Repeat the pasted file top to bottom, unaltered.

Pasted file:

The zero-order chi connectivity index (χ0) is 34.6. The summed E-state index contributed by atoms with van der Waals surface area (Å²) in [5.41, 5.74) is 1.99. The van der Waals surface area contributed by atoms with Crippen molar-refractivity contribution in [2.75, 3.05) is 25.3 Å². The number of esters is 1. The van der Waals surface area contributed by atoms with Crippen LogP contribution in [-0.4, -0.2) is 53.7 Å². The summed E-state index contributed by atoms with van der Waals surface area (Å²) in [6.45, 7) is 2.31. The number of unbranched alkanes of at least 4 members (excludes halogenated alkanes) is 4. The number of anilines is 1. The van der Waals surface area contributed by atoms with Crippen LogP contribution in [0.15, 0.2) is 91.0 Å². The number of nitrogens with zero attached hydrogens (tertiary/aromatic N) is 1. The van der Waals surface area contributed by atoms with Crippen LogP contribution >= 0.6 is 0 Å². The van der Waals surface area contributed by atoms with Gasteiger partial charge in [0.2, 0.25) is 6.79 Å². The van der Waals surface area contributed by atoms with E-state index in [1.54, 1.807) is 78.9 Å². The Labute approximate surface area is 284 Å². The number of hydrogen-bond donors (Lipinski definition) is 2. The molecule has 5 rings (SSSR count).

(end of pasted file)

The zero-order chi connectivity index (χ0) is 34.6. The summed E-state index contributed by atoms with van der Waals surface area (Å²) in [5.41, 5.74) is 1.99. The van der Waals surface area contributed by atoms with Crippen molar-refractivity contribution in [2.75, 3.05) is 25.3 Å². The number of esters is 1. The van der Waals surface area contributed by atoms with Crippen LogP contribution in [-0.4, -0.2) is 53.7 Å². The summed E-state index contributed by atoms with van der Waals surface area (Å²) in [6.45, 7) is 2.31. The number of unbranched alkanes of at least 4 members (excludes halogenated alkanes) is 4. The number of anilines is 1. The van der Waals surface area contributed by atoms with Crippen LogP contribution in [0.15, 0.2) is 91.0 Å². The number of nitrogens with zero attached hydrogens (tertiary/aromatic N) is 1. The van der Waals surface area contributed by atoms with Crippen LogP contribution >= 0.6 is 0 Å². The van der Waals surface area contributed by atoms with Gasteiger partial charge in [0.2, 0.25) is 6.79 Å². The van der Waals surface area contributed by atoms with E-state index in [1.54, 1.807) is 78.9 Å². The Labute approximate surface area is 284 Å². The number of hydrogen-bond donors (Lipinski definition) is 2. The molecule has 5 rings (SSSR count).